Defenders Of Wildlife: U.S. Forest Service Moves Backward On Old-Growth Logging

Defenders of Wildlife News:
WASHINGTON, D.C. Friday, the U.S. Forest Service (USFS) released a draft Environmental Impact Statement (DEIS) for the Prince of Wales Landscape Level Analysis project, proposing massive new old-growth clearcutting on the largest island in our nation’s largest forest. In 2016, the USFS committed to a transition out of old-growth logging and away from uneconomical and destructive timber sales like this proposal.
Defenders of Wildlife Senior Alaska Representative Pat Lavin issued the following statement:
The U.S. Forest Service committed to transition away from logging old-growth on the Tongass in 2016 because the agency correctly concluded that there is no future in clearcutting these magnificent forests.
Clearing old-growth forests on Prince of Wales is a return to the past – the island has already suffered some of the most intensive industrial-scale clear-cut logging on the Tongass. More taxpayer-subsidized logging won’t create many jobs but will threaten wildlife such as the Alexander Archipelago wolf, Sitka black-tailed deer, northern flying squirrel and many other old-growth dependent species.
“It’s time to bring a real transition to southeast Alaska – one that restores wildlife habitat and watersheds and supports the new sustainable economy of fishing and tourism, not unsustainable old-growth logging.
Prince of Wales Landscape Level Analysis Project
  • The Forest Service is proposing to cut 200 million board feet of old-growth forest – the largest old-growth sale on the Tongass in decades.
  • The sale dwarfs any project on the Tongass since the Ketchikan pulp mill was still in operation under a 50-year timber contract.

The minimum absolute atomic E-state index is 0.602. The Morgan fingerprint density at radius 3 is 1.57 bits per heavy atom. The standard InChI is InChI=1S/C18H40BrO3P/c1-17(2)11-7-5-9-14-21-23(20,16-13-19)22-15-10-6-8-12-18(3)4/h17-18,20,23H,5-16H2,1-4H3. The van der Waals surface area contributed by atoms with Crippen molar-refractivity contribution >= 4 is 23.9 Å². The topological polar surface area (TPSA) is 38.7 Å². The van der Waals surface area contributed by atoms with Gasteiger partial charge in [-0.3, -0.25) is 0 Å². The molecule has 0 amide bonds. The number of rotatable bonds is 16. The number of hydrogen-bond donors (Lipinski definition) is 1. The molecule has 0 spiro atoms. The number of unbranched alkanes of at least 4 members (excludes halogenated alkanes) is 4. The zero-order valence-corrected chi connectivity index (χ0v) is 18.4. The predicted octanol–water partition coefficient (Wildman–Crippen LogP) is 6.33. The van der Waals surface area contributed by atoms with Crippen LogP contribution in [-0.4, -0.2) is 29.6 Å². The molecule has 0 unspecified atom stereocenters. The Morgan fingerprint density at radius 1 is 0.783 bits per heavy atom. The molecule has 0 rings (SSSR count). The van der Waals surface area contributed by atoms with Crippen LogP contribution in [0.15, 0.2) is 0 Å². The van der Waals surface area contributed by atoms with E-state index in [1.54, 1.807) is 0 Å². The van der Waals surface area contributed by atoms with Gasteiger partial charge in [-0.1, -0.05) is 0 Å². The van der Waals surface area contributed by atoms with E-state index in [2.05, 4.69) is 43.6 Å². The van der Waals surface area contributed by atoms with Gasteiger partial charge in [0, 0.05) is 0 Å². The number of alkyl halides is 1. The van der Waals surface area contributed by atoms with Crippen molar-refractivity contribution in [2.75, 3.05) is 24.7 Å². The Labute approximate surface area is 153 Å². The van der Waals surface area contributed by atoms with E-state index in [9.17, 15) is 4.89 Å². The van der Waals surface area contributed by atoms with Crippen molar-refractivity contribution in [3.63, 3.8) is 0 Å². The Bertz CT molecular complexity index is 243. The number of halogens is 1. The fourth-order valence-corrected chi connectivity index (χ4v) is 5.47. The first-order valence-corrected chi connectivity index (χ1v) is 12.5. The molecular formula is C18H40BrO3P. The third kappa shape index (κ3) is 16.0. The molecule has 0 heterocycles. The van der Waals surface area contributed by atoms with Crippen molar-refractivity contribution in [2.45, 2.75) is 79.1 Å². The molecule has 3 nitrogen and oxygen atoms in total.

• The sale is located in an area of the Tongass that has already experienced habitat loss from past logging – Alexander Archipelago wolves and their primary prey, Sitka black-tailed deer, are both jeopardized.
  • The Tongass supports vibrant sustainable fishing, recreation and tourism industries that are now the primary economic drivers in southeast Alaska after government employment, providing 25% of the region’s jobs and economic activity. In contrast, the timber industry provides less than 1% of the regions jobs and earnings. The timber industry has long struggled to make ends meet, costing taxpayers more than $130 million from 2009–2013 alone as timber sale receipts consistently fell far short of U.S. Forest Service expenses.
The Tongass National Forest — American’s Rainforest
  • The Tongass National Forest encompasses almost 17 million acres of wild forest in southeast Alaska.
  • It is the largest intact temperate rainforest reserve on the continent.
  • The low-elevation, large old-growth trees—some more than 800 years old—provide important fish and wildlife habitat.
  • However, old-growth forest only constitutes 4 percent of the forest and about half of that prime habitat has already been lost to destructive clearcutting.
  • The forest is home to five species of salmon, brown and black bears, bald eagles, wolves, mountain goats and Sitka black-tailed deer. Migratory birds that come from all over the continent spend the summer nesting and breeding in the Tongass. Off the coast, there are orca and humpback whales, sea lions, seals and sea otters.